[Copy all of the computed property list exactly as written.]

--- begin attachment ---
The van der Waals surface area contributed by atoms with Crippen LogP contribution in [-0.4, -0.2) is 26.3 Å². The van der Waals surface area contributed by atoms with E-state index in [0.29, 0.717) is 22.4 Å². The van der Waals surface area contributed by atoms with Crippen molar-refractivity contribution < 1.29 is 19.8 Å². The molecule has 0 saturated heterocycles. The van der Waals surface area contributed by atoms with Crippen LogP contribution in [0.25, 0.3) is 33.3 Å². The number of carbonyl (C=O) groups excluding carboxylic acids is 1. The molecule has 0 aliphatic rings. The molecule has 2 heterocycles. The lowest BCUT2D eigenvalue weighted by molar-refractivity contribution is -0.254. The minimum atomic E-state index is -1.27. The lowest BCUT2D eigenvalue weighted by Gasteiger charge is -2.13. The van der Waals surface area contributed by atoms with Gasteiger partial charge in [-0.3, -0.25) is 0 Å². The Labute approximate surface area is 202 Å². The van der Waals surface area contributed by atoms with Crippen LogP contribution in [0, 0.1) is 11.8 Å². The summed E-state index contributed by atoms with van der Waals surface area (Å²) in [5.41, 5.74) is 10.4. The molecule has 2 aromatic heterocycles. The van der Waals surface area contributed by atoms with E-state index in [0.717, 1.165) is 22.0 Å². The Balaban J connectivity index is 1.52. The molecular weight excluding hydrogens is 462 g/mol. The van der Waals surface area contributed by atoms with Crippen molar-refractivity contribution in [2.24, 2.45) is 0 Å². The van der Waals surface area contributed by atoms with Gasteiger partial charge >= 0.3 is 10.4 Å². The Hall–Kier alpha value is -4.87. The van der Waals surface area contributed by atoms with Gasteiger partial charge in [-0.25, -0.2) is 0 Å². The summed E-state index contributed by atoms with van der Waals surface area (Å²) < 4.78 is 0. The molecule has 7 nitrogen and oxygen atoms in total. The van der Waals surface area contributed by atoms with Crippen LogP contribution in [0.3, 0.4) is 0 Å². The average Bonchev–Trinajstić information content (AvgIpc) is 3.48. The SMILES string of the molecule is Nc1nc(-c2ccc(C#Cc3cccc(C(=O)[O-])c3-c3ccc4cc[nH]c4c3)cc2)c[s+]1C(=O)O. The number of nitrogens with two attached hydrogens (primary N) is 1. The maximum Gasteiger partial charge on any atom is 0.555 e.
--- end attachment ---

The van der Waals surface area contributed by atoms with Crippen LogP contribution in [-0.4, -0.2) is 26.3 Å². The van der Waals surface area contributed by atoms with E-state index in [0.29, 0.717) is 22.4 Å². The van der Waals surface area contributed by atoms with Crippen molar-refractivity contribution < 1.29 is 19.8 Å². The molecule has 0 saturated heterocycles. The van der Waals surface area contributed by atoms with Crippen LogP contribution in [0.25, 0.3) is 33.3 Å². The number of carbonyl (C=O) groups excluding carboxylic acids is 1. The molecule has 0 aliphatic rings. The molecule has 2 heterocycles. The lowest BCUT2D eigenvalue weighted by molar-refractivity contribution is -0.254. The minimum atomic E-state index is -1.27. The lowest BCUT2D eigenvalue weighted by Gasteiger charge is -2.13. The van der Waals surface area contributed by atoms with Gasteiger partial charge in [-0.3, -0.25) is 0 Å². The Labute approximate surface area is 202 Å². The van der Waals surface area contributed by atoms with Crippen LogP contribution in [0, 0.1) is 11.8 Å². The summed E-state index contributed by atoms with van der Waals surface area (Å²) in [5.41, 5.74) is 10.4. The molecule has 2 aromatic heterocycles. The van der Waals surface area contributed by atoms with E-state index in [0.717, 1.165) is 22.0 Å². The Balaban J connectivity index is 1.52. The molecular weight excluding hydrogens is 462 g/mol. The van der Waals surface area contributed by atoms with Crippen molar-refractivity contribution in [2.24, 2.45) is 0 Å². The van der Waals surface area contributed by atoms with Gasteiger partial charge >= 0.3 is 10.4 Å². The Hall–Kier alpha value is -4.87. The van der Waals surface area contributed by atoms with Gasteiger partial charge in [-0.25, -0.2) is 0 Å². The summed E-state index contributed by atoms with van der Waals surface area (Å²) < 4.78 is 0. The molecule has 7 nitrogen and oxygen atoms in total. The van der Waals surface area contributed by atoms with Crippen LogP contribution in [0.3, 0.4) is 0 Å². The average Bonchev–Trinajstić information content (AvgIpc) is 3.48. The SMILES string of the molecule is Nc1nc(-c2ccc(C#Cc3cccc(C(=O)[O-])c3-c3ccc4cc[nH]c4c3)cc2)c[s+]1C(=O)O. The number of nitrogens with two attached hydrogens (primary N) is 1. The maximum Gasteiger partial charge on any atom is 0.555 e.